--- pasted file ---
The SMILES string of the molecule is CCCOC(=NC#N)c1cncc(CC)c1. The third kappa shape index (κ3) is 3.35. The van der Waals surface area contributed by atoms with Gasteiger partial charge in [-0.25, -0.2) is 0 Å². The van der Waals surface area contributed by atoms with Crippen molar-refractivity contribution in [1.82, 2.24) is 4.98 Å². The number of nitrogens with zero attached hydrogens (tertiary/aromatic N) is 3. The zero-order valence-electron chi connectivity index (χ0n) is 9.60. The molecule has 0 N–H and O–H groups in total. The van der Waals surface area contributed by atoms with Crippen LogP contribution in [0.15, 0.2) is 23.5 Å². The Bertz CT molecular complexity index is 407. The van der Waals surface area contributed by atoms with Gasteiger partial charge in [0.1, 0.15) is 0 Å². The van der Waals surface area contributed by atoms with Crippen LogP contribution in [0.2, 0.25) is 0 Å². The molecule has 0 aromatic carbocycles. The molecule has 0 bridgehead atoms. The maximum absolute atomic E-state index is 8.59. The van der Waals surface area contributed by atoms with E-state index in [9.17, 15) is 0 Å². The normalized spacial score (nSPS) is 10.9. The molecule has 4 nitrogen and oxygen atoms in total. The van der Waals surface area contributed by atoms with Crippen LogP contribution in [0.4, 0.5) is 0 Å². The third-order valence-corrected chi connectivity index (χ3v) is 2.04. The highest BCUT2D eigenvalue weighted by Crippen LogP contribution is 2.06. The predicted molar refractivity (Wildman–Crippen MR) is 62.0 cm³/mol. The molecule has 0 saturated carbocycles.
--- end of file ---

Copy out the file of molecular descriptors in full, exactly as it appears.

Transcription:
The SMILES string of the molecule is CCCOC(=NC#N)c1cncc(CC)c1. The third kappa shape index (κ3) is 3.35. The van der Waals surface area contributed by atoms with Gasteiger partial charge in [-0.25, -0.2) is 0 Å². The van der Waals surface area contributed by atoms with Crippen molar-refractivity contribution in [1.82, 2.24) is 4.98 Å². The number of nitrogens with zero attached hydrogens (tertiary/aromatic N) is 3. The zero-order valence-electron chi connectivity index (χ0n) is 9.60. The molecule has 0 N–H and O–H groups in total. The van der Waals surface area contributed by atoms with Crippen LogP contribution in [0.15, 0.2) is 23.5 Å². The Bertz CT molecular complexity index is 407. The van der Waals surface area contributed by atoms with Gasteiger partial charge in [0.1, 0.15) is 0 Å². The van der Waals surface area contributed by atoms with Crippen LogP contribution in [0.2, 0.25) is 0 Å². The molecule has 0 aromatic carbocycles. The molecule has 0 bridgehead atoms. The maximum absolute atomic E-state index is 8.59. The van der Waals surface area contributed by atoms with E-state index in [9.17, 15) is 0 Å². The normalized spacial score (nSPS) is 10.9. The molecule has 4 nitrogen and oxygen atoms in total. The van der Waals surface area contributed by atoms with Crippen LogP contribution in [0.4, 0.5) is 0 Å². The third-order valence-corrected chi connectivity index (χ3v) is 2.04. The highest BCUT2D eigenvalue weighted by Crippen LogP contribution is 2.06. The predicted molar refractivity (Wildman–Crippen MR) is 62.0 cm³/mol. The molecule has 0 saturated carbocycles.